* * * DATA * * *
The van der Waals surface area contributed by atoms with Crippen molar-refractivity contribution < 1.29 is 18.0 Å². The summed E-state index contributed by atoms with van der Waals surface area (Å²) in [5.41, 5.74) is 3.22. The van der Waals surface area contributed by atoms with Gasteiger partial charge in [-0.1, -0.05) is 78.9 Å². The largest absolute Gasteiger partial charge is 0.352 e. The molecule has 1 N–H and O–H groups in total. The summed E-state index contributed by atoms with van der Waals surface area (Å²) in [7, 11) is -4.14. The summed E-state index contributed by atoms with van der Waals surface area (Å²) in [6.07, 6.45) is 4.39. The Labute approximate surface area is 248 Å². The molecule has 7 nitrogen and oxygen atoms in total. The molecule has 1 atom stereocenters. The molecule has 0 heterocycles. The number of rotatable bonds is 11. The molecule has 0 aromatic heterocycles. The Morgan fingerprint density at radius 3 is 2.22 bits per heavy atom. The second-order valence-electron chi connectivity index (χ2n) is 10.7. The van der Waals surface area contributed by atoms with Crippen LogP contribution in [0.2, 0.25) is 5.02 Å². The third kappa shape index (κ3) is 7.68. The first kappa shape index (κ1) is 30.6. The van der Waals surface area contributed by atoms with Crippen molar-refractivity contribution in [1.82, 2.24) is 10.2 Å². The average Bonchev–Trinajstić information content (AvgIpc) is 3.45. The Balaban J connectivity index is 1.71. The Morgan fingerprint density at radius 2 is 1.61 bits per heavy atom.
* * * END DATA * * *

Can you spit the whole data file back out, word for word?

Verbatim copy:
The van der Waals surface area contributed by atoms with Crippen molar-refractivity contribution < 1.29 is 18.0 Å². The summed E-state index contributed by atoms with van der Waals surface area (Å²) in [5.41, 5.74) is 3.22. The van der Waals surface area contributed by atoms with Gasteiger partial charge in [-0.1, -0.05) is 78.9 Å². The largest absolute Gasteiger partial charge is 0.352 e. The molecule has 1 N–H and O–H groups in total. The summed E-state index contributed by atoms with van der Waals surface area (Å²) in [7, 11) is -4.14. The summed E-state index contributed by atoms with van der Waals surface area (Å²) in [6.07, 6.45) is 4.39. The Labute approximate surface area is 248 Å². The molecule has 7 nitrogen and oxygen atoms in total. The molecule has 1 atom stereocenters. The molecule has 0 heterocycles. The number of rotatable bonds is 11. The molecule has 0 aromatic heterocycles. The Morgan fingerprint density at radius 3 is 2.22 bits per heavy atom. The second-order valence-electron chi connectivity index (χ2n) is 10.7. The van der Waals surface area contributed by atoms with Crippen LogP contribution in [0.2, 0.25) is 5.02 Å². The third kappa shape index (κ3) is 7.68. The first kappa shape index (κ1) is 30.6. The van der Waals surface area contributed by atoms with Crippen molar-refractivity contribution in [1.82, 2.24) is 10.2 Å². The average Bonchev–Trinajstić information content (AvgIpc) is 3.45. The Balaban J connectivity index is 1.71. The Morgan fingerprint density at radius 2 is 1.61 bits per heavy atom.